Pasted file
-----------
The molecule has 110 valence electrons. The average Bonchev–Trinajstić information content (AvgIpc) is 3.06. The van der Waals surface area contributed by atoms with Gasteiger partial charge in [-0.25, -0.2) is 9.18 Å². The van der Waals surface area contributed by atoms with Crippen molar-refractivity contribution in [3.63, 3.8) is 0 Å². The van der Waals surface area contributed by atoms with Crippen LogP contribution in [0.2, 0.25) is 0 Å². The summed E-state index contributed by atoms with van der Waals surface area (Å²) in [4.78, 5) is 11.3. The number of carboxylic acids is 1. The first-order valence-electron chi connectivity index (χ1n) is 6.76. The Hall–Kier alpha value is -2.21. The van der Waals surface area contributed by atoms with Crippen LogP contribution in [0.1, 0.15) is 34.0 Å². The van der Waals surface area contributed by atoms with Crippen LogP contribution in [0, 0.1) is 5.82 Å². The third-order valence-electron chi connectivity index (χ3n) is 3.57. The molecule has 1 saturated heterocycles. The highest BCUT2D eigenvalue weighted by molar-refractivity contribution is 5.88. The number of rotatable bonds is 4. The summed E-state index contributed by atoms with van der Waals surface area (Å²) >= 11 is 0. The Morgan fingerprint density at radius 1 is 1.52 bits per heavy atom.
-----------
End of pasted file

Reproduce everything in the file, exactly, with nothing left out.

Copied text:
The molecule has 110 valence electrons. The average Bonchev–Trinajstić information content (AvgIpc) is 3.06. The van der Waals surface area contributed by atoms with Gasteiger partial charge in [-0.25, -0.2) is 9.18 Å². The van der Waals surface area contributed by atoms with Crippen molar-refractivity contribution in [3.63, 3.8) is 0 Å². The van der Waals surface area contributed by atoms with Crippen LogP contribution in [0.2, 0.25) is 0 Å². The summed E-state index contributed by atoms with van der Waals surface area (Å²) in [4.78, 5) is 11.3. The number of carboxylic acids is 1. The first-order valence-electron chi connectivity index (χ1n) is 6.76. The Hall–Kier alpha value is -2.21. The van der Waals surface area contributed by atoms with Crippen LogP contribution in [0.1, 0.15) is 34.0 Å². The van der Waals surface area contributed by atoms with Crippen LogP contribution in [0, 0.1) is 5.82 Å². The third-order valence-electron chi connectivity index (χ3n) is 3.57. The molecule has 1 saturated heterocycles. The highest BCUT2D eigenvalue weighted by molar-refractivity contribution is 5.88. The number of rotatable bonds is 4. The summed E-state index contributed by atoms with van der Waals surface area (Å²) >= 11 is 0. The Morgan fingerprint density at radius 1 is 1.52 bits per heavy atom.